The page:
Eduardo Parra/Getty

MADRID, SPAIN - JUNE 29: Randy Boissonnault attends the LGBTQI Interparliamentary Plenary Session at spanish Senate on June 29, 2017 in Madrid, Spain. The Plenary Session will bring together elected representatives of all levels, ages, genders, races and political families from around the world who identify as LGBTQI or are dedicated allies. (Photo by Eduardo Parra/Getty Images)

Randy Boissonnault attends the LGBTQI Interparliamentary Plenary Session.

What he’s saying isn’t untrue, but this reform still ruled out gay sex in state-defined public places—behind a closed door at a bathhouse or sex club, for instance—as criminal. Group sex was illegal, too, even in private, since the exemption only applies to two people.

Indecent acts, vagrancy, and the bawdy house law were not reformed and were used against queer people after 1969. From 1970 on (and until 2004), approximately 1,185 queer people were arrested in a “common bawdy house,” meaning places like a bathhouse or sex club, and 86 owners and employees of these establishments were arrested, as well. Additionally, at least 53 people were arrested for indecent acts. There was also a purge of LGBTQ people from federal public service that went into the 1970s and 1980s, and the Canadian military purge that continued through the early 1990s.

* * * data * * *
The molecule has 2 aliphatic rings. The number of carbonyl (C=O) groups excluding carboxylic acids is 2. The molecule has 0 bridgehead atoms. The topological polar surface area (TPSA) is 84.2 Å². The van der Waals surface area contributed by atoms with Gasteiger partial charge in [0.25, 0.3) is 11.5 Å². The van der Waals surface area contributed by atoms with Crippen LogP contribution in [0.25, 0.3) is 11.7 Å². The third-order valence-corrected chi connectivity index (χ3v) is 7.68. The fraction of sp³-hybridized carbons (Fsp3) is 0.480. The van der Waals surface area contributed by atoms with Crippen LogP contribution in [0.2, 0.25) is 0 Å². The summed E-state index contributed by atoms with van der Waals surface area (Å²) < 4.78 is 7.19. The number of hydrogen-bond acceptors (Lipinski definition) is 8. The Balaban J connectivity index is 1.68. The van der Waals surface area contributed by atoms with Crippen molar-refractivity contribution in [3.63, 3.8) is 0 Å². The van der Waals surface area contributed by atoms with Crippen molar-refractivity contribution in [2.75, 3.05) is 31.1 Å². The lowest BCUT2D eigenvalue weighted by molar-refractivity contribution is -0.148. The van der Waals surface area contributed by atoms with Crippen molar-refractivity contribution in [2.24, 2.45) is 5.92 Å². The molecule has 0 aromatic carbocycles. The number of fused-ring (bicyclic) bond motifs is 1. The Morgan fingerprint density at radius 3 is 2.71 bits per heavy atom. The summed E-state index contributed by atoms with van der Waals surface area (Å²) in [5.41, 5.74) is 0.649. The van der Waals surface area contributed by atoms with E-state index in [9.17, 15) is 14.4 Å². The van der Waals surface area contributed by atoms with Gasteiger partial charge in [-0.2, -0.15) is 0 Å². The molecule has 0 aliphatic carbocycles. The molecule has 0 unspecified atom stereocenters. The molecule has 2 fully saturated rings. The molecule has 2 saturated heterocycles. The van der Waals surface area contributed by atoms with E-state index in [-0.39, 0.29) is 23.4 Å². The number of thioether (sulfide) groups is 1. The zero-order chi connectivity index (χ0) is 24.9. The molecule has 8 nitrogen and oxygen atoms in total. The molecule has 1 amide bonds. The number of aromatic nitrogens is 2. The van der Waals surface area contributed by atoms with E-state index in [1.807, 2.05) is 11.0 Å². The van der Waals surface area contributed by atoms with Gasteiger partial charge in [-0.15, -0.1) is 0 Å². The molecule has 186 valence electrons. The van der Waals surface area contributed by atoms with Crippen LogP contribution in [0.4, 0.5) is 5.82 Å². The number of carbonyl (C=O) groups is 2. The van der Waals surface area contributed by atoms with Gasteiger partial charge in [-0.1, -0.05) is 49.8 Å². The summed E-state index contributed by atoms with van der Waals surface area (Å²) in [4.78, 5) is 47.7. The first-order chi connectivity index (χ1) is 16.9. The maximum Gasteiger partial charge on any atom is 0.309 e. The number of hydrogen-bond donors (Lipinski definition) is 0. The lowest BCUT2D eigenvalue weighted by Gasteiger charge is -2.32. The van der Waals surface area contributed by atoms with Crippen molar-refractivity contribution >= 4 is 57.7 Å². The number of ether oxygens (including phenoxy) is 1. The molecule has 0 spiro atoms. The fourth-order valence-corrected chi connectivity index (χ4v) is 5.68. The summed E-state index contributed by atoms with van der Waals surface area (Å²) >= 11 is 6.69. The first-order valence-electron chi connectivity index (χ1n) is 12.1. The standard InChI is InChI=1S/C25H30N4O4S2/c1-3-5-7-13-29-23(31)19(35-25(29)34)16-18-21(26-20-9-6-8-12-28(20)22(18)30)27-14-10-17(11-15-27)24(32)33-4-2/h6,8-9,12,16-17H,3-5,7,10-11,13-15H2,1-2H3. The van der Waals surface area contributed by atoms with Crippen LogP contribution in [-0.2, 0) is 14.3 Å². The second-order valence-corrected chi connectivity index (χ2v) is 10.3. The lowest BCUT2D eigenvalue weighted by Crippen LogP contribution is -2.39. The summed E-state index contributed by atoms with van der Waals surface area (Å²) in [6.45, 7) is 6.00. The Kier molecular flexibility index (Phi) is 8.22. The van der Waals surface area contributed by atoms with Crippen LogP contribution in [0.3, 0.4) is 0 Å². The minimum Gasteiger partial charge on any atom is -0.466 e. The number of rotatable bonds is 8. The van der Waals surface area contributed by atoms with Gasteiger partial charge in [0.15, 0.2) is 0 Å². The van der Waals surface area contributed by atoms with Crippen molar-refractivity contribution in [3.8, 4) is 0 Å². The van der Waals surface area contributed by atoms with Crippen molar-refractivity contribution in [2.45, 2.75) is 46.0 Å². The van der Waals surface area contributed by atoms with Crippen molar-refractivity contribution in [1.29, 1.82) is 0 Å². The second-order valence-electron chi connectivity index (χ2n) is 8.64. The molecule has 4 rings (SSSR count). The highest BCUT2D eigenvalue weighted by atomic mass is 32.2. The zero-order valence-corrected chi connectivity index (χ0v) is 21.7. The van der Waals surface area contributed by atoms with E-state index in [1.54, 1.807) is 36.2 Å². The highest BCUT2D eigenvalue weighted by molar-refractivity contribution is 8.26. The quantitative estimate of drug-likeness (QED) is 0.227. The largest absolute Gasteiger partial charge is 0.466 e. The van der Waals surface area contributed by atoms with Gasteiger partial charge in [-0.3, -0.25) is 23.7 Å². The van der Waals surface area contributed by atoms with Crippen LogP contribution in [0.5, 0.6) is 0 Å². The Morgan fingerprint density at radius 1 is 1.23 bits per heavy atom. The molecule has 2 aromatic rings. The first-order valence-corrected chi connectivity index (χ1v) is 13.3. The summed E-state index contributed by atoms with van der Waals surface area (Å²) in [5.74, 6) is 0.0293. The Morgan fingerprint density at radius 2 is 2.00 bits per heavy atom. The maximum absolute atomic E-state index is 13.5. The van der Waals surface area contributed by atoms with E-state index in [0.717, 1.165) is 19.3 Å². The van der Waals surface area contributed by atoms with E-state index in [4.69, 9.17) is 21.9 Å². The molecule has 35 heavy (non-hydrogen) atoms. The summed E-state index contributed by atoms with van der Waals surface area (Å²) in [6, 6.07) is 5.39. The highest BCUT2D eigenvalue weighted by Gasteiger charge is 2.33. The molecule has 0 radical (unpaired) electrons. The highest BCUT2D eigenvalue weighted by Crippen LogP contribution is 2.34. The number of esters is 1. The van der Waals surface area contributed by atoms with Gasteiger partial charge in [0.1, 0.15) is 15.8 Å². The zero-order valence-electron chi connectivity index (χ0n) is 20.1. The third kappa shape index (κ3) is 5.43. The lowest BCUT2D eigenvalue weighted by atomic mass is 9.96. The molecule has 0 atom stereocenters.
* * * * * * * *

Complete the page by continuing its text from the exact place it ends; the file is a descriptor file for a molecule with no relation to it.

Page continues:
“Partial decriminalization” may be a more accurate term for what happened in 1969, but Boissonnault disagrees. He still sees it as full decriminalization, though he acknowledges the provisions that negatively affected queer people and that the purge is a “horrible stain on Canada’s history.” Boissonnault was even involved in the prime minister’s 2017 apology in the House of Commons to the LGBTQ Canadians who had suffered from this unjust treatment.

Nevertheless, Boissonault contests, “When you take a look at great milestones in [LGBTQ] history and in the movement of human rights in Canada, 1969 decriminalization of homosexuality is a big milestone... full stop."

Based on the mock-up for the coin, the dates 1969 and 2019 will likely appear. The coin will also have the word “equality” written in English and French. Although queer people were far from equal in 1969 (some would say that they still aren’t in 2019), Boissonnault argues that the Mint sees the 1969 reform as “a milestone in the march towards equality.” He doesn’t believe that anybody is claiming that Canada’s community reached full equality that year.